Rivers are numerous, but they are small and have high-water periods only during spring flooding (50–80 percent of the annual flow). Belonging to the Dnieper Basin (97 percent of the surface of Kursk Oblast) are the Seim River (its length within the oblast is 526 km) and its tributaries—the Svapa, Tuskar’, Reut, Rat’, and others—and the upper reaches of the Psel River. Belonging to the Don Basin are the tributaries of the Sosna River (the Tim, Kshen’, and Olym), as well as the upper reaches of the Oskol River. There is local shipping along the Seim River.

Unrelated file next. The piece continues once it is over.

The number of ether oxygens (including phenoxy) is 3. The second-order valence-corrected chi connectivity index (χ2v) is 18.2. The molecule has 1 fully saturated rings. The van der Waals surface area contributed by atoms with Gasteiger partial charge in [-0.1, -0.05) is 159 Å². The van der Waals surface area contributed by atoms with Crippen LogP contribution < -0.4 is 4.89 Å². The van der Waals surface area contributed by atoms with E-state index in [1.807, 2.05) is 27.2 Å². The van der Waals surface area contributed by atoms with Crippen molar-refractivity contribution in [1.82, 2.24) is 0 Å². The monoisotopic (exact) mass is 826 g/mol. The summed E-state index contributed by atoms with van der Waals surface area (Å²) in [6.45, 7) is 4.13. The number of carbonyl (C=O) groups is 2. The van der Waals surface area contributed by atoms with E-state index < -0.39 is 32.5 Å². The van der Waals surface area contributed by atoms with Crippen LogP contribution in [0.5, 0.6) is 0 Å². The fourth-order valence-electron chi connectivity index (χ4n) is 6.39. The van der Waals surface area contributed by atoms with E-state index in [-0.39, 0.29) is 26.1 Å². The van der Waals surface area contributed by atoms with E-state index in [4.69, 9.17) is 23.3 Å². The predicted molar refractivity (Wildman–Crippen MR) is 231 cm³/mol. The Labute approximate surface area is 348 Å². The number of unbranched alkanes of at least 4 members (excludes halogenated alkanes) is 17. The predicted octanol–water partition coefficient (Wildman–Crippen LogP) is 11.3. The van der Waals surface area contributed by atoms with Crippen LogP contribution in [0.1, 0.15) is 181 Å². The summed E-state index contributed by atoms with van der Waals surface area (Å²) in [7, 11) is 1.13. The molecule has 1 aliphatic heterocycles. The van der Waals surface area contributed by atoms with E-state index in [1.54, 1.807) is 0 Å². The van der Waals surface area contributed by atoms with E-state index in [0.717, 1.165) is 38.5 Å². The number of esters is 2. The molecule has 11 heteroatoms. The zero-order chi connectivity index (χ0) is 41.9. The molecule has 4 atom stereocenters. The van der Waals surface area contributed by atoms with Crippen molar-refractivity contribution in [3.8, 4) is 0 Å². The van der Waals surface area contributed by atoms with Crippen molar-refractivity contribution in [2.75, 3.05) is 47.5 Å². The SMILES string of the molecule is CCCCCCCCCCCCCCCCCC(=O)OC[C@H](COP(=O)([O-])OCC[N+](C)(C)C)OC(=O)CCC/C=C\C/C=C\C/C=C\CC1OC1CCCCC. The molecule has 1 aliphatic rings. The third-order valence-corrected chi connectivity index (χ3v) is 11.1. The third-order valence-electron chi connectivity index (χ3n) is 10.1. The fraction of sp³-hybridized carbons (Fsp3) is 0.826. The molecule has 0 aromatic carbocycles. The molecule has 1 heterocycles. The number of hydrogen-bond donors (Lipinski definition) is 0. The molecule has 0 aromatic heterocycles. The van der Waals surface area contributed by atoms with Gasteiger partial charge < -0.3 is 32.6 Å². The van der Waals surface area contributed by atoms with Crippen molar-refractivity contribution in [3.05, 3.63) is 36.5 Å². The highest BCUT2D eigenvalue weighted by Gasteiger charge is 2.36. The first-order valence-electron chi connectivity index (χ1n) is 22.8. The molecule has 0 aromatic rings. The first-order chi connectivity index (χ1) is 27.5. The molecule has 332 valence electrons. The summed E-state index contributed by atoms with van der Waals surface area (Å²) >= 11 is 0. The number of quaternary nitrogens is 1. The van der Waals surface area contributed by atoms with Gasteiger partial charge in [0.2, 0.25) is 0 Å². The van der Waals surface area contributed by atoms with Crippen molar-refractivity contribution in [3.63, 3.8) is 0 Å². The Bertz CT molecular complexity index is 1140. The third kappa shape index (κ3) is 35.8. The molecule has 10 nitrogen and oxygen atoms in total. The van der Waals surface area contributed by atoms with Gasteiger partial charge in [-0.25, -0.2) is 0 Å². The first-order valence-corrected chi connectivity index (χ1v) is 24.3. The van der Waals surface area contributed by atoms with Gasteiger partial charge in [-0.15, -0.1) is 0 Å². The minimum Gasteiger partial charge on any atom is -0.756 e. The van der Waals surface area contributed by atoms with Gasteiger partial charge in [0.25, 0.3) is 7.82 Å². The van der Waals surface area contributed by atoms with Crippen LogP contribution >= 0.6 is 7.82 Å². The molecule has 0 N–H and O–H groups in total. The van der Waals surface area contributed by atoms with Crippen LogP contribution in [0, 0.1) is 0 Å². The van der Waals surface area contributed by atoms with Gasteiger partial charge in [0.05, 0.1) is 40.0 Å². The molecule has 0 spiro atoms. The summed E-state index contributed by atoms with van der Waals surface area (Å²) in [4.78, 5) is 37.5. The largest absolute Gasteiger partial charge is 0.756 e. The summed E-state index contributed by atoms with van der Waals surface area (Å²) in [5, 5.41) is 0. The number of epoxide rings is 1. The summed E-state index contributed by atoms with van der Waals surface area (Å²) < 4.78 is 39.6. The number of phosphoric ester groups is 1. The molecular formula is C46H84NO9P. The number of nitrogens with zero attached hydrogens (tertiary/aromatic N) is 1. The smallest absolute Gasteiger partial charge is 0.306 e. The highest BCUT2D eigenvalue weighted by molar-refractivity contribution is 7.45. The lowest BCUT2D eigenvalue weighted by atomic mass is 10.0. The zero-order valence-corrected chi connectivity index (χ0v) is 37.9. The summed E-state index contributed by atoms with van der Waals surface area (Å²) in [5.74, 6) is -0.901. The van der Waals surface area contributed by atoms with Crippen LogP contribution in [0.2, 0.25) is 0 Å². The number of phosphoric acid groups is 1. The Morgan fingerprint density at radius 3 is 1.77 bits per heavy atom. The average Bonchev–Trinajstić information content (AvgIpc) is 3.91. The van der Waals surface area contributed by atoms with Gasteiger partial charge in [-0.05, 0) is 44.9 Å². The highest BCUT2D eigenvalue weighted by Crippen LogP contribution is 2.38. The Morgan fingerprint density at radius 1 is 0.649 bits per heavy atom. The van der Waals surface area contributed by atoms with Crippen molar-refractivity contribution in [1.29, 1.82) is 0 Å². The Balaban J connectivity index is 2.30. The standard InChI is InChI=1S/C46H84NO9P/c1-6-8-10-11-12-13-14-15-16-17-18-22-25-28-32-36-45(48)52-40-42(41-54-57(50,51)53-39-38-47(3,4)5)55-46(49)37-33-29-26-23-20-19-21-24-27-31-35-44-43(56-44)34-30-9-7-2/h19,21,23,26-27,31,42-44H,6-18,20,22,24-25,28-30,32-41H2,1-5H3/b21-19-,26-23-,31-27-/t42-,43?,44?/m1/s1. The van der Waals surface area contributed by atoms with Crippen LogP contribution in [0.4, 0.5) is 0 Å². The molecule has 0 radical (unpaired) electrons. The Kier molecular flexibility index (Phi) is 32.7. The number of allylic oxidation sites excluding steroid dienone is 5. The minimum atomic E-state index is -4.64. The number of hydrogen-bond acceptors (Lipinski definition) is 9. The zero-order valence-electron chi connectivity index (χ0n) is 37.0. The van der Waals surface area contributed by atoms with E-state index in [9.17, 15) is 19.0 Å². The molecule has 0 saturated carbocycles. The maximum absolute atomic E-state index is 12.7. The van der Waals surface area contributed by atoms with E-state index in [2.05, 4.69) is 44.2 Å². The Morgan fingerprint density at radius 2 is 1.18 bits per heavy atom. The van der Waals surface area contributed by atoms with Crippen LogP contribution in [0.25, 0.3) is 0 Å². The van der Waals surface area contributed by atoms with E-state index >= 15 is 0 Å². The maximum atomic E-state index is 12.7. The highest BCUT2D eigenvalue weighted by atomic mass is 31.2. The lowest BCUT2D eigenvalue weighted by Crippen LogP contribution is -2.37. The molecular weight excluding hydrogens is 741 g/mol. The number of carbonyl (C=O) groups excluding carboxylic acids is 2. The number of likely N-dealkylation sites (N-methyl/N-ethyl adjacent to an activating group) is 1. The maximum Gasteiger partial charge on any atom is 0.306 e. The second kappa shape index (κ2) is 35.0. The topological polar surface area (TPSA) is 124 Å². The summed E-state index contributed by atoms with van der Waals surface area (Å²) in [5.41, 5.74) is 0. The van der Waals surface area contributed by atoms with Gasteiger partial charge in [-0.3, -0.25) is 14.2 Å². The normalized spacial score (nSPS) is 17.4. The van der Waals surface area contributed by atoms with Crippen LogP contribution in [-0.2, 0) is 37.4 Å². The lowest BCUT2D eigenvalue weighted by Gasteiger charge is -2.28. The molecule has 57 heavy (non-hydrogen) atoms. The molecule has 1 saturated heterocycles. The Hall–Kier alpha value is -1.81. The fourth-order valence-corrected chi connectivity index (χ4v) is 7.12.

Kursk Oblast is situated in a forest-steppe zone. Most widespread among its soils are various types of chernozems; in the northwestern section there are gray forest soils. Kursk Oblast has one of the highest proportions of tilled land in the country (about 69 percent). Natural vegetation still prevails in sections set aside as preserves (the Streletskaia and Kazatskaia steppes of the V. V. Alekhin Central Chernozem Preserve). Some 8 percent of the area is forested (in the northwest forestation amounts to 13–14 percent; in the east, 1–2 percent). Prevalent along the river valleys, especially those of the Seim, the Svapa, and the Psel, and in the gorges and ravines are broad-leaved forests of oak, ash, elm, linden, and maple. Planted pine forests are encountered on the sandy terraces of the Seim, Svapa, and Psel; included among them is the well-known Banishchevskii Forest in L’gov Raion. Among the animals in the oblast are elk, roe deer, fox, raccoon (acclimatized), martin, hare, squirrel, suslik, beaver, and muskrat.